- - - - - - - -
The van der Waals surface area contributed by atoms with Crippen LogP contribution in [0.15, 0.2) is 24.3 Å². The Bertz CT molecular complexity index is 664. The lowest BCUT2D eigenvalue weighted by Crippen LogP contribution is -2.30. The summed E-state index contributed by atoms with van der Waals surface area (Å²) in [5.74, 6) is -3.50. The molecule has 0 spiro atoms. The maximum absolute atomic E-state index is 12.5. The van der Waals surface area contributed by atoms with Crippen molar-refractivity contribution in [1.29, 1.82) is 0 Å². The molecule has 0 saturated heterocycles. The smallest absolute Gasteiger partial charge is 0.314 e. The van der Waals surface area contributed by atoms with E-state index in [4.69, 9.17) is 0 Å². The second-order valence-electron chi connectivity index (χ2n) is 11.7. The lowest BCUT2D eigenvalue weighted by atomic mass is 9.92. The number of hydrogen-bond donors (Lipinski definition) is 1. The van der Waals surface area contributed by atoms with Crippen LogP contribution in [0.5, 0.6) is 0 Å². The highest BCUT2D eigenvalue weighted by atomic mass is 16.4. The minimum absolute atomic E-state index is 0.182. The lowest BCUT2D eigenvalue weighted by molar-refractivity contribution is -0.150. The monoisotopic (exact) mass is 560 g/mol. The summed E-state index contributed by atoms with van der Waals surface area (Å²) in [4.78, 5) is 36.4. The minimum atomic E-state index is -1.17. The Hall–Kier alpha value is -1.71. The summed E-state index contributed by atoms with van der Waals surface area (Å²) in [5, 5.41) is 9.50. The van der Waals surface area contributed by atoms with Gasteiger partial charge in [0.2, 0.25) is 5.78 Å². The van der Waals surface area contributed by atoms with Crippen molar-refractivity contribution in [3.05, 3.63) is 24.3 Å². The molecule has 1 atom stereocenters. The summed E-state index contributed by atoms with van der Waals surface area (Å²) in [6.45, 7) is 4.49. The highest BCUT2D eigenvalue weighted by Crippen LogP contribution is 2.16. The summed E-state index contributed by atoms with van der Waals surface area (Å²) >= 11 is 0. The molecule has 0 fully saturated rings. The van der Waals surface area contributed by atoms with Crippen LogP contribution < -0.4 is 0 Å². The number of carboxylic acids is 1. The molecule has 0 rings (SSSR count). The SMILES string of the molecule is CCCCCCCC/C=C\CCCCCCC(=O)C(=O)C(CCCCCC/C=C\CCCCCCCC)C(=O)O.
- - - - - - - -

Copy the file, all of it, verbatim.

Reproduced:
The van der Waals surface area contributed by atoms with Crippen LogP contribution in [0.15, 0.2) is 24.3 Å². The Bertz CT molecular complexity index is 664. The lowest BCUT2D eigenvalue weighted by Crippen LogP contribution is -2.30. The summed E-state index contributed by atoms with van der Waals surface area (Å²) in [5.74, 6) is -3.50. The molecule has 0 spiro atoms. The maximum absolute atomic E-state index is 12.5. The van der Waals surface area contributed by atoms with Crippen molar-refractivity contribution in [1.29, 1.82) is 0 Å². The molecule has 0 saturated heterocycles. The smallest absolute Gasteiger partial charge is 0.314 e. The van der Waals surface area contributed by atoms with E-state index in [4.69, 9.17) is 0 Å². The second-order valence-electron chi connectivity index (χ2n) is 11.7. The lowest BCUT2D eigenvalue weighted by atomic mass is 9.92. The number of hydrogen-bond donors (Lipinski definition) is 1. The van der Waals surface area contributed by atoms with Crippen LogP contribution in [0.5, 0.6) is 0 Å². The highest BCUT2D eigenvalue weighted by atomic mass is 16.4. The minimum absolute atomic E-state index is 0.182. The lowest BCUT2D eigenvalue weighted by molar-refractivity contribution is -0.150. The monoisotopic (exact) mass is 560 g/mol. The summed E-state index contributed by atoms with van der Waals surface area (Å²) in [4.78, 5) is 36.4. The minimum atomic E-state index is -1.17. The Hall–Kier alpha value is -1.71. The summed E-state index contributed by atoms with van der Waals surface area (Å²) in [5, 5.41) is 9.50. The van der Waals surface area contributed by atoms with Gasteiger partial charge in [0.2, 0.25) is 5.78 Å². The van der Waals surface area contributed by atoms with Crippen molar-refractivity contribution in [3.05, 3.63) is 24.3 Å². The molecule has 1 atom stereocenters. The summed E-state index contributed by atoms with van der Waals surface area (Å²) in [6.45, 7) is 4.49. The highest BCUT2D eigenvalue weighted by Crippen LogP contribution is 2.16. The summed E-state index contributed by atoms with van der Waals surface area (Å²) >= 11 is 0. The molecule has 0 fully saturated rings. The van der Waals surface area contributed by atoms with Crippen LogP contribution < -0.4 is 0 Å². The number of carboxylic acids is 1. The molecule has 0 rings (SSSR count). The SMILES string of the molecule is CCCCCCCC/C=C\CCCCCCC(=O)C(=O)C(CCCCCC/C=C\CCCCCCCC)C(=O)O.